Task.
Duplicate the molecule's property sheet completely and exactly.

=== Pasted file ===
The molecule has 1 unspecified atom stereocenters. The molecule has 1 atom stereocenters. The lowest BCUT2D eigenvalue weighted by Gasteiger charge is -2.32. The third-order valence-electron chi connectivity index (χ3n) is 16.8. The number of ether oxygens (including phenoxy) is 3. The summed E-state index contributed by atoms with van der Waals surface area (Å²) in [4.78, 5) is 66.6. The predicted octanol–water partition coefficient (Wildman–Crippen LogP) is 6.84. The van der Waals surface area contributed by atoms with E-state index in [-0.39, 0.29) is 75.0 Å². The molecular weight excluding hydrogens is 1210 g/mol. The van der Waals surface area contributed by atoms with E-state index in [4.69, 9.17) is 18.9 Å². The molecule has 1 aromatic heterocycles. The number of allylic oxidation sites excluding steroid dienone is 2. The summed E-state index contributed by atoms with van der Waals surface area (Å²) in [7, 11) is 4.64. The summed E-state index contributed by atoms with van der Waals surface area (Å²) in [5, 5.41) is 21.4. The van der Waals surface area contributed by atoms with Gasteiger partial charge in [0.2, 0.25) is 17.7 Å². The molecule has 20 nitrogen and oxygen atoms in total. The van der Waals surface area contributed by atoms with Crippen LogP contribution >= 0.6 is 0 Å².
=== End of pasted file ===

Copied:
The molecule has 1 unspecified atom stereocenters. The molecule has 1 atom stereocenters. The lowest BCUT2D eigenvalue weighted by Gasteiger charge is -2.32. The third-order valence-electron chi connectivity index (χ3n) is 16.8. The number of ether oxygens (including phenoxy) is 3. The summed E-state index contributed by atoms with van der Waals surface area (Å²) in [4.78, 5) is 66.6. The predicted octanol–water partition coefficient (Wildman–Crippen LogP) is 6.84. The van der Waals surface area contributed by atoms with E-state index in [-0.39, 0.29) is 75.0 Å². The molecular weight excluding hydrogens is 1210 g/mol. The van der Waals surface area contributed by atoms with E-state index in [4.69, 9.17) is 18.9 Å². The molecule has 1 aromatic heterocycles. The number of allylic oxidation sites excluding steroid dienone is 2. The summed E-state index contributed by atoms with van der Waals surface area (Å²) in [7, 11) is 4.64. The summed E-state index contributed by atoms with van der Waals surface area (Å²) in [5, 5.41) is 21.4. The van der Waals surface area contributed by atoms with Gasteiger partial charge in [0.2, 0.25) is 17.7 Å². The molecule has 20 nitrogen and oxygen atoms in total. The van der Waals surface area contributed by atoms with Crippen LogP contribution >= 0.6 is 0 Å².